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  • The silly season

    If you feel like acting ridiculous this winter, any number of festivals will reward you for doing it. Where you find one weird competition, you'll likely find others. Here are some of the best.

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  • The best in snow tubing

    On a 13-lane tubing superhighway, it's easy to feel 8 years old again. When my daughter begged me to take her tubing at Elm Creek Park Reserve near Minneapolis, I wondered if I was too old to rocket down an icy hill. But a professionally run tubing hill is nothing like a neighborhood sledding hill. Each lane is groomed, graded and separated by snow berms, so you don't have to worry about careening into a tree or someone's knees.

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  • Staying warm in winter

    In this chilly region, smart men are on to Victoria's Secret. Shopping at the mall, they breeze right by the silk nighties, the gold bracelets, the dainty perfumes. Because what Victoria secretly wants for Christmas are SmartWool undies, a goose-down parka and moosehide mukluks.

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  • Near escapes in Wisconsin

    When winter seems to be lasting forever, you just want to get away. Of course, that’s not so easy to do if you’re buried in snow. Then you may have to get away a lot closer . . . maybe to the hotel around the corner. Until then, here are some great winter getaways, each with lots to do and see.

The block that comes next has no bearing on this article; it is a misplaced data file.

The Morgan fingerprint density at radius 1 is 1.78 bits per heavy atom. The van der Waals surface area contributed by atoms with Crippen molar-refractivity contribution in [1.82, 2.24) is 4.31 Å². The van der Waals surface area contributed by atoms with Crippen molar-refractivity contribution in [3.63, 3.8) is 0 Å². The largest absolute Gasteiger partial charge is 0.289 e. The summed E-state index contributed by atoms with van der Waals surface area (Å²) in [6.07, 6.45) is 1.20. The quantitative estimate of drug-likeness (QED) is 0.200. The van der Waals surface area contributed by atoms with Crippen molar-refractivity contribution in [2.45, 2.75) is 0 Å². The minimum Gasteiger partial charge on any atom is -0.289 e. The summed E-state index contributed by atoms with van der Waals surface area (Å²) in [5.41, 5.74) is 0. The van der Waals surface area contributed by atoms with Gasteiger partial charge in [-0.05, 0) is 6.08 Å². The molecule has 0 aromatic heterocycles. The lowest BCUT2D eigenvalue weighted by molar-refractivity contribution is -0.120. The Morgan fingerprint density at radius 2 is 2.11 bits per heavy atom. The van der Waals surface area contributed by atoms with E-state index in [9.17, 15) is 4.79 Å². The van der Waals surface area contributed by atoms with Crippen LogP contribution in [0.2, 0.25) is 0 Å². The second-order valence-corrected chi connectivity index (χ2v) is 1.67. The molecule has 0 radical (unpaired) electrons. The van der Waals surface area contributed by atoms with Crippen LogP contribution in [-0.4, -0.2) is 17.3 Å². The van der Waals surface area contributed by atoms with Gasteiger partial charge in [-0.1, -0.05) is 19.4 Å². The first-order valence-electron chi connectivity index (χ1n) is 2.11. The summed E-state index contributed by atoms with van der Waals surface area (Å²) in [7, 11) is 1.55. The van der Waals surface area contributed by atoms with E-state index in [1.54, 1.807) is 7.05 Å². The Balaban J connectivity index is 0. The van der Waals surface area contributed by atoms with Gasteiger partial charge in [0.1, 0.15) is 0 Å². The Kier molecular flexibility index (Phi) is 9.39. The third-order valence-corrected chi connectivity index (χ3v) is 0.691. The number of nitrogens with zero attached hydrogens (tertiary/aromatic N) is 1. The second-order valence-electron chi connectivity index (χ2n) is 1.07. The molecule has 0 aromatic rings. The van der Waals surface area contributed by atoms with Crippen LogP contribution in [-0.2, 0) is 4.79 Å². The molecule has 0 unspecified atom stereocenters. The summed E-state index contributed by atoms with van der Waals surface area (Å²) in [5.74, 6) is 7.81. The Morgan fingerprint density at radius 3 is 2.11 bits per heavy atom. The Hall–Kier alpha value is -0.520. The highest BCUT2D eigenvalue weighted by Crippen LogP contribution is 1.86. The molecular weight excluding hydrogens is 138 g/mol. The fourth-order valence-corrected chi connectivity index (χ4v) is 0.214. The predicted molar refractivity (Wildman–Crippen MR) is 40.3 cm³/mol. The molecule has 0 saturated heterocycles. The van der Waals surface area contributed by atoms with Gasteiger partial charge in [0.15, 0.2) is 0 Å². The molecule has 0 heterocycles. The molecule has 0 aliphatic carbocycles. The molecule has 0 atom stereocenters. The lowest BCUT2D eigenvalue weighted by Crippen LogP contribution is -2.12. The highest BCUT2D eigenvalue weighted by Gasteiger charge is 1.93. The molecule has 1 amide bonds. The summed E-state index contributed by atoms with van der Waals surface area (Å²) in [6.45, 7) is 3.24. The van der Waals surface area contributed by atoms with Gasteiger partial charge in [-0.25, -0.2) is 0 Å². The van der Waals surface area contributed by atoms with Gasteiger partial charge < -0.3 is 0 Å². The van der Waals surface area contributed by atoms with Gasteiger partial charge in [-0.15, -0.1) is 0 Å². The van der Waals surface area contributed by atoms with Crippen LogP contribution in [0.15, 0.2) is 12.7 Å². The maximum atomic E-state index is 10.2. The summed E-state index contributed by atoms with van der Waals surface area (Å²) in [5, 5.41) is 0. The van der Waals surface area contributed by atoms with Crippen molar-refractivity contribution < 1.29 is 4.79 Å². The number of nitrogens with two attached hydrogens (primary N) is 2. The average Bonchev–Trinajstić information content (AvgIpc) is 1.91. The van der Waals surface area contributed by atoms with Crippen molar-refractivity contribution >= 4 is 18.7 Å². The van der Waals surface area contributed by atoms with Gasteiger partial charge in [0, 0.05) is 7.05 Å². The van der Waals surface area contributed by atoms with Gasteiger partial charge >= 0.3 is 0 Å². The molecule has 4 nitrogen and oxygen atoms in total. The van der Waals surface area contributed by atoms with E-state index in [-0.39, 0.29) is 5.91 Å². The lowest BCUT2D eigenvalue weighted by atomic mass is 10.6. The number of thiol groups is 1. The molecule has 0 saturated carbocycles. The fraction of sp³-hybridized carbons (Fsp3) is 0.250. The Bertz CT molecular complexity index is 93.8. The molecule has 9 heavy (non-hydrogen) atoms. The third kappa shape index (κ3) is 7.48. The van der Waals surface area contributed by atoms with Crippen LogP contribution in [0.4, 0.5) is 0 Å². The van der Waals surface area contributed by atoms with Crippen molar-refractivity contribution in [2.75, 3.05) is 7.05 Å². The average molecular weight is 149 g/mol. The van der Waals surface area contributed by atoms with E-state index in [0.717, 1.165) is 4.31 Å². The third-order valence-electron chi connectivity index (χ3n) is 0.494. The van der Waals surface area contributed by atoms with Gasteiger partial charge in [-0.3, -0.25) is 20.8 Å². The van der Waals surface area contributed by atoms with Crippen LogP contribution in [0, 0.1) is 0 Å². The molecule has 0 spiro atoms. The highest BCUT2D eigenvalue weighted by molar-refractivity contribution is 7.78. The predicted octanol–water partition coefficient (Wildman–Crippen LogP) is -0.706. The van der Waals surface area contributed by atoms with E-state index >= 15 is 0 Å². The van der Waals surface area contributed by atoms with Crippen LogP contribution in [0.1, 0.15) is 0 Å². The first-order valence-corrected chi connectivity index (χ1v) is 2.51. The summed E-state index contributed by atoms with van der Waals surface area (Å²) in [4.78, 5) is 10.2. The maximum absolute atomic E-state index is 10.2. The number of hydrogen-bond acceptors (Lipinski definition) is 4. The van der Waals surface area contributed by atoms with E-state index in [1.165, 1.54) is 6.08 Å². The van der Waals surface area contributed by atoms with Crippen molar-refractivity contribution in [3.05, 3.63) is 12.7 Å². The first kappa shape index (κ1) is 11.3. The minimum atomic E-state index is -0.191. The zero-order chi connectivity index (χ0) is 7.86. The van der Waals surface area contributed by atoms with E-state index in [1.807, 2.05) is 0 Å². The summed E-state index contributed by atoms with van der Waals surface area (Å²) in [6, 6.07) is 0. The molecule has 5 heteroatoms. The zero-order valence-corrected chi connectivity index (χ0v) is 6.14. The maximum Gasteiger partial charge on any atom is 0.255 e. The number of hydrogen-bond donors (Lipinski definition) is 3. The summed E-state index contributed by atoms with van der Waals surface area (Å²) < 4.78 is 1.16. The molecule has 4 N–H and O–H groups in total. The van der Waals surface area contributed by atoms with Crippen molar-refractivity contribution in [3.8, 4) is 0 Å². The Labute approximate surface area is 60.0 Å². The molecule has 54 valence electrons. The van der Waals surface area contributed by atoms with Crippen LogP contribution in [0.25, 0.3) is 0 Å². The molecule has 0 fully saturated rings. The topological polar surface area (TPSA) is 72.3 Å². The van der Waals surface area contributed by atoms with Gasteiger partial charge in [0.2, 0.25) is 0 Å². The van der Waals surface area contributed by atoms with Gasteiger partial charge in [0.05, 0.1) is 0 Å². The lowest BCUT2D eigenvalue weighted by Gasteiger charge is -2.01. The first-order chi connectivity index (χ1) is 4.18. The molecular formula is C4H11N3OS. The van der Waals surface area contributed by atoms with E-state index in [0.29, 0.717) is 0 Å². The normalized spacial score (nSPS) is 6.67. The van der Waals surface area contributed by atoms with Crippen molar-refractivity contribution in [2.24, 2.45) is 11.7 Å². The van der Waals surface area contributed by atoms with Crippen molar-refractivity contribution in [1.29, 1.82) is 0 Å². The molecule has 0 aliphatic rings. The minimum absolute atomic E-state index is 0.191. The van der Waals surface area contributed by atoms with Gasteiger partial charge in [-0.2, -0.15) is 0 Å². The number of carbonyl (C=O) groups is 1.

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  • Winter weekend in Monticello

    Not far west of the Twin Cities, the Mississippi River town of Monticello is known for two things. Passersby on I-94 can't fail to notice the nuclear-power reactor that marks the town. In winter, it's the power plant that attracts trumpeter swans, which think the plant's warm discharge waters are a little spa just for them. Of course, the flock of swans draws a flock of swan-watchers. One January, my husband and I were among them, standing along the shore of the river and marveling at the raucous crowd of birds, jostling for food and attention.

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  • Chasing the Beargrease

    Long before reality shows turned survival into a stunt, there was John Beargrease. With no fanfare and no road, the Ojibwe man delivered the weekly mail between Two Harbors and Grand Marais until 1899, using a dog team in winter. Using only four dogs to pull packs of up to 700 pounds, Beargrease could make the round-trip in a few days. His stamina spawned a legend. Now mushers from around the nation come to trace his path, racing each other from Duluth to the Gunflint Trail in the John Beargrease Sled Dog Marathon.